I'd say THE DARK KNIGHT qualifies despite the last 20 minutes or so. It should have ended up with a horrifying Arkham Asylum sequence and The Joker breaking out of there (maybe with Two-Face's help) but up until the Joker's capture it's as dark as they come.

by Anonymousreply 8309/15/2013

I can't believe nobody's mentioned Wait Until Dark. But you have to have the room in absolute darkness when you watch it...

by Anonymousreply 8409/15/2013

Gargoyles (1972) with Bernie Casey, Cornel West, Jennifer Salt and Scott Glenn, AND Grayson Hall, one of my favorites from TV's Dark Shadows. Anthropologist stumbles into confrontation with gargoyles, of course bringing his daughter along. Melting green candle wax titles aside, it had some truly terrifying moments and was actually poignant. Special effects on the gargoyles was extremely good, Stan Winston was pat of the makeup crew, went on to Aliens, Predator, Terminator and Jurassic Park. The makeup was what made this movie move out of the camp arena into a movie I will always remember.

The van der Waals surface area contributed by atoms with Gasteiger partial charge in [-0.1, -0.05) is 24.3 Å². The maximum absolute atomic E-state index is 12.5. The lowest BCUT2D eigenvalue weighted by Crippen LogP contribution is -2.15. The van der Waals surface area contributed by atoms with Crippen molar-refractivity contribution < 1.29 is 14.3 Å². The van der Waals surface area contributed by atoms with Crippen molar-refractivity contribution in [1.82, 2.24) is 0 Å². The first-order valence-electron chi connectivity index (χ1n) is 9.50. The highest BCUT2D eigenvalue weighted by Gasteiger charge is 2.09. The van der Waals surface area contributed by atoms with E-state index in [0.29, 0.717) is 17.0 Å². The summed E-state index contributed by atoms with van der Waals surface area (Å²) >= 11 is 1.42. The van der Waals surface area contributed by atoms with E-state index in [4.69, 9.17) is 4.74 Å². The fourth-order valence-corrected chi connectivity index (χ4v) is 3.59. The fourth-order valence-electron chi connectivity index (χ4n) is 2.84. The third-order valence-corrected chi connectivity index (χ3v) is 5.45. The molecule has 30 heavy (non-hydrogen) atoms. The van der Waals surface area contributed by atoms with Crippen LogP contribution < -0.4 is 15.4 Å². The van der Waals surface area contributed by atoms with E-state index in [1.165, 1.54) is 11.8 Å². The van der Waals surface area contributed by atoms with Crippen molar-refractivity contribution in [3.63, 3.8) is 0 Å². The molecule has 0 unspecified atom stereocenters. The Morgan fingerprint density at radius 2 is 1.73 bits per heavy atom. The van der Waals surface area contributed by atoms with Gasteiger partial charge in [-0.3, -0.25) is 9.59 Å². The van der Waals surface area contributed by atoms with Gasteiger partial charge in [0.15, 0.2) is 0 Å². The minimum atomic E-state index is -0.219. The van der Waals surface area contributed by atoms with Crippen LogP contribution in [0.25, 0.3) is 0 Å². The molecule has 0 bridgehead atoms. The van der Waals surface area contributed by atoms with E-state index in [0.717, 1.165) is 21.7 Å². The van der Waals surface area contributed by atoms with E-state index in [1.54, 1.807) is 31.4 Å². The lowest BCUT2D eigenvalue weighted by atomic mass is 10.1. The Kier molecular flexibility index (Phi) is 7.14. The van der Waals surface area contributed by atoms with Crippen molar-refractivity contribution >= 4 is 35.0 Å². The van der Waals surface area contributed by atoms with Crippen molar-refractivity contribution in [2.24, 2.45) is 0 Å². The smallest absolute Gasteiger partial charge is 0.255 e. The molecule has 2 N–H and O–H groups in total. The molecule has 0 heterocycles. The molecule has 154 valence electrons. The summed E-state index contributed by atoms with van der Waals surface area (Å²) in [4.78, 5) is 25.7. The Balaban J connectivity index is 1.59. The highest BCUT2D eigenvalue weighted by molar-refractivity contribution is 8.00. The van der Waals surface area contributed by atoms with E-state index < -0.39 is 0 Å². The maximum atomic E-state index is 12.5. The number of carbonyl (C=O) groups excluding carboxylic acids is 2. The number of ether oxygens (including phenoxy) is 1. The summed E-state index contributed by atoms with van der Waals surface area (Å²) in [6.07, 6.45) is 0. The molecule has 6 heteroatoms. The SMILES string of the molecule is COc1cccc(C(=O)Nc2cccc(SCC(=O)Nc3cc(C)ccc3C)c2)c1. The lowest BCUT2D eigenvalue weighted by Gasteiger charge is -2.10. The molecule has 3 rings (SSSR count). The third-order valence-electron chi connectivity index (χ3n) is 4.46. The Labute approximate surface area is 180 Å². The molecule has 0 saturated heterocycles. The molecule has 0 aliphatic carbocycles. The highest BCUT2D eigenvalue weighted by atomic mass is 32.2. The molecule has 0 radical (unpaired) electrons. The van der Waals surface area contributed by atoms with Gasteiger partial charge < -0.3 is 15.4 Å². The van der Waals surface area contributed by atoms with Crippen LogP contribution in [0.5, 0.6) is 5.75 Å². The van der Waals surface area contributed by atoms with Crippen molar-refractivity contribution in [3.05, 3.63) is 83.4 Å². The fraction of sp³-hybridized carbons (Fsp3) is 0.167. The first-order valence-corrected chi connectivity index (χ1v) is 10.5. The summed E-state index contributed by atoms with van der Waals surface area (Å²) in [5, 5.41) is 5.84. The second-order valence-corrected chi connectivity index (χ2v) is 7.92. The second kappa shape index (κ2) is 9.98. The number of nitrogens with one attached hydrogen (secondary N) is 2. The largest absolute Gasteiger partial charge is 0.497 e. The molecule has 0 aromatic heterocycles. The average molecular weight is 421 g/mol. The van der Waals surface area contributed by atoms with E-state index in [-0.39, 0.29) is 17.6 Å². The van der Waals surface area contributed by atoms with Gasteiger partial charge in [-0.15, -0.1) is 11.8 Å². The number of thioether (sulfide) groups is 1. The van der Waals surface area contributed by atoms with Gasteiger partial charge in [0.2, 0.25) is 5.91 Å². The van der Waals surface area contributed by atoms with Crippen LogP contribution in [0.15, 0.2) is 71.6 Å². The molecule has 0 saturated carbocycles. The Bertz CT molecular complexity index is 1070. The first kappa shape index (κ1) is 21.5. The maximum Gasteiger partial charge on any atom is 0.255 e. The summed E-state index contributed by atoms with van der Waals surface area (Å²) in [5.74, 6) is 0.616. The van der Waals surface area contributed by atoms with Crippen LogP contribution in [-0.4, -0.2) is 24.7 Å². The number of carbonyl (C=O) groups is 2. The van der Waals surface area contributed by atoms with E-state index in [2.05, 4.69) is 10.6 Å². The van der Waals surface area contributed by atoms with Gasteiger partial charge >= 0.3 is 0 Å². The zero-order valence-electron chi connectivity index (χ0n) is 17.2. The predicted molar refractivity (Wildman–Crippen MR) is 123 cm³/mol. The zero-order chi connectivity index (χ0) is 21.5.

by Anonymousreply 8509/15/2013

I am not sure this is classified as horror but this classic is griping and scary: The Exterminating Angel

by Anonymousreply 8609/15/2013

I thought the original 'The Descent' was a good movie with some startling scenes. Worth a look.

by Anonymousreply 8709/15/2013






by Anonymousreply 8809/15/2013

Carnival of Souls Candyman Halloween Rosemary's Baby Carrie A Nightmare on Elm Street Inside Curtains Friday the 13th Pet Semetary The Shining Sole Survivor The Stepford Wives Phantasm The Innocents and the list goes on and on